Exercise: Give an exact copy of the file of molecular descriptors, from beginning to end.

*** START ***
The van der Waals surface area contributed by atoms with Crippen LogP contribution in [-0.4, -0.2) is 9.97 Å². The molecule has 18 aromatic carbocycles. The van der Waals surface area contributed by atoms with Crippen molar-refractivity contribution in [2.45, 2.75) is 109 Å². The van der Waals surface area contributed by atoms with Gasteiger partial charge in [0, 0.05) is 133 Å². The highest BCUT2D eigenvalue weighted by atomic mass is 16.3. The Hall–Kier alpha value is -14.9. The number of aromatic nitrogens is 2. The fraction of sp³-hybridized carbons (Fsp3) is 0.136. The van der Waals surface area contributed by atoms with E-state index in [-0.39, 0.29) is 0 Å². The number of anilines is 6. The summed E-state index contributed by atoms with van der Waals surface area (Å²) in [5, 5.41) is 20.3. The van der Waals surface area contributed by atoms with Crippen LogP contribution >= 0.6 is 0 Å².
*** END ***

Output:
The van der Waals surface area contributed by atoms with Crippen LogP contribution in [-0.4, -0.2) is 9.97 Å². The molecule has 18 aromatic carbocycles. The van der Waals surface area contributed by atoms with Crippen molar-refractivity contribution in [2.45, 2.75) is 109 Å². The van der Waals surface area contributed by atoms with Gasteiger partial charge in [0, 0.05) is 133 Å². The highest BCUT2D eigenvalue weighted by atomic mass is 16.3. The Hall–Kier alpha value is -14.9. The number of aromatic nitrogens is 2. The fraction of sp³-hybridized carbons (Fsp3) is 0.136. The van der Waals surface area contributed by atoms with E-state index in [-0.39, 0.29) is 0 Å². The number of anilines is 6. The summed E-state index contributed by atoms with van der Waals surface area (Å²) in [5, 5.41) is 20.3. The van der Waals surface area contributed by atoms with Crippen LogP contribution >= 0.6 is 0 Å².